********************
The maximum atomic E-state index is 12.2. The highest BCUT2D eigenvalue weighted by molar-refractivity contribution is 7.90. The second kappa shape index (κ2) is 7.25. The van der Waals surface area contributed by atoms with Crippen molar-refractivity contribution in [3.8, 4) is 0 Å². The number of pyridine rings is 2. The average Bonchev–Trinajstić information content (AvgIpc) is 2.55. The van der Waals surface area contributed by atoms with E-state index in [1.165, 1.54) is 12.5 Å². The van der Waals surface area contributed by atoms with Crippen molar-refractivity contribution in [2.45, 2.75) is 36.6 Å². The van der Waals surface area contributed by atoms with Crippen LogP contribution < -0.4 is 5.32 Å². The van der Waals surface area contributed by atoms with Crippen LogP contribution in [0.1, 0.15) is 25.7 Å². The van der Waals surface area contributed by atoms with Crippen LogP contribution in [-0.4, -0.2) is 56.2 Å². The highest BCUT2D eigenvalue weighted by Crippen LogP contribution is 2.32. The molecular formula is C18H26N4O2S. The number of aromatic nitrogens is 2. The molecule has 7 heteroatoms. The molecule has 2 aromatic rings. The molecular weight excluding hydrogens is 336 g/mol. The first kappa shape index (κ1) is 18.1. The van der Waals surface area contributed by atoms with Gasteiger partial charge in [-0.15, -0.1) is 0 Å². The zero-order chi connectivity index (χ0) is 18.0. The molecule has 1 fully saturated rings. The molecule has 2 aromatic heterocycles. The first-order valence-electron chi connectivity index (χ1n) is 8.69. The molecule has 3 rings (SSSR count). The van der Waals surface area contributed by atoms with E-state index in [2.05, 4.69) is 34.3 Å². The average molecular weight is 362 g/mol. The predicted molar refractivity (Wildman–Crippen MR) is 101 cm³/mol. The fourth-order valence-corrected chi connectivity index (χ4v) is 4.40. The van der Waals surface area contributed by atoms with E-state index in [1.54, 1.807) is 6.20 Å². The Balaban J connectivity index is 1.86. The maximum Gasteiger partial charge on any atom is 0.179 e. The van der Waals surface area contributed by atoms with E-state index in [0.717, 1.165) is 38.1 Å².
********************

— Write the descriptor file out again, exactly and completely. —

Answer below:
The maximum atomic E-state index is 12.2. The highest BCUT2D eigenvalue weighted by molar-refractivity contribution is 7.90. The second kappa shape index (κ2) is 7.25. The van der Waals surface area contributed by atoms with Crippen molar-refractivity contribution in [3.8, 4) is 0 Å². The number of pyridine rings is 2. The average Bonchev–Trinajstić information content (AvgIpc) is 2.55. The van der Waals surface area contributed by atoms with E-state index in [1.165, 1.54) is 12.5 Å². The van der Waals surface area contributed by atoms with Crippen molar-refractivity contribution in [2.45, 2.75) is 36.6 Å². The van der Waals surface area contributed by atoms with Crippen LogP contribution < -0.4 is 5.32 Å². The van der Waals surface area contributed by atoms with Crippen LogP contribution in [0.1, 0.15) is 25.7 Å². The van der Waals surface area contributed by atoms with Crippen LogP contribution in [-0.4, -0.2) is 56.2 Å². The highest BCUT2D eigenvalue weighted by Crippen LogP contribution is 2.32. The molecular formula is C18H26N4O2S. The number of aromatic nitrogens is 2. The molecule has 7 heteroatoms. The molecule has 2 aromatic rings. The molecular weight excluding hydrogens is 336 g/mol. The first kappa shape index (κ1) is 18.1. The van der Waals surface area contributed by atoms with Gasteiger partial charge in [-0.15, -0.1) is 0 Å². The zero-order chi connectivity index (χ0) is 18.0. The molecule has 1 fully saturated rings. The molecule has 2 aromatic heterocycles. The first-order valence-electron chi connectivity index (χ1n) is 8.69. The molecule has 3 rings (SSSR count). The van der Waals surface area contributed by atoms with E-state index in [2.05, 4.69) is 34.3 Å². The average molecular weight is 362 g/mol. The predicted molar refractivity (Wildman–Crippen MR) is 101 cm³/mol. The fourth-order valence-corrected chi connectivity index (χ4v) is 4.40. The van der Waals surface area contributed by atoms with E-state index in [1.54, 1.807) is 6.20 Å². The Balaban J connectivity index is 1.86. The maximum Gasteiger partial charge on any atom is 0.179 e. The van der Waals surface area contributed by atoms with E-state index in [0.717, 1.165) is 38.1 Å².